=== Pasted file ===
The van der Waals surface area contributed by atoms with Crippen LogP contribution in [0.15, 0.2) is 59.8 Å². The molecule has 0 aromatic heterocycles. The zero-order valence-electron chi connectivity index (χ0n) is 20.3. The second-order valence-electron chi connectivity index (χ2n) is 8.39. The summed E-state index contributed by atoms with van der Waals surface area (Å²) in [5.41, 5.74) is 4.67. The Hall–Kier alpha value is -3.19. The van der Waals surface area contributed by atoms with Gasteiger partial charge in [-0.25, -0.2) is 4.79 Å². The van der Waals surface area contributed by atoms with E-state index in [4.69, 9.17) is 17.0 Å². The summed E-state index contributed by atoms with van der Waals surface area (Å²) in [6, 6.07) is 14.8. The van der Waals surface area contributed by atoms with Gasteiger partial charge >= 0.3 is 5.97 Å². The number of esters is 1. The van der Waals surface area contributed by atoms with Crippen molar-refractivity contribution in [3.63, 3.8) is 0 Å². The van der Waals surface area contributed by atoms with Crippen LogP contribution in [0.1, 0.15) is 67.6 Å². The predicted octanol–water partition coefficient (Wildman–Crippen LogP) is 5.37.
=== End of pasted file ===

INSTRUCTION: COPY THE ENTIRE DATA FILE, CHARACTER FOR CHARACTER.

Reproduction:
The van der Waals surface area contributed by atoms with Crippen LogP contribution in [0.15, 0.2) is 59.8 Å². The molecule has 0 aromatic heterocycles. The zero-order valence-electron chi connectivity index (χ0n) is 20.3. The second-order valence-electron chi connectivity index (χ2n) is 8.39. The summed E-state index contributed by atoms with van der Waals surface area (Å²) in [5.41, 5.74) is 4.67. The Hall–Kier alpha value is -3.19. The van der Waals surface area contributed by atoms with Gasteiger partial charge in [-0.25, -0.2) is 4.79 Å². The van der Waals surface area contributed by atoms with E-state index in [4.69, 9.17) is 17.0 Å². The summed E-state index contributed by atoms with van der Waals surface area (Å²) in [6, 6.07) is 14.8. The van der Waals surface area contributed by atoms with Gasteiger partial charge >= 0.3 is 5.97 Å². The number of esters is 1. The van der Waals surface area contributed by atoms with Crippen molar-refractivity contribution in [3.63, 3.8) is 0 Å². The van der Waals surface area contributed by atoms with Crippen LogP contribution in [0.1, 0.15) is 67.6 Å². The predicted octanol–water partition coefficient (Wildman–Crippen LogP) is 5.37.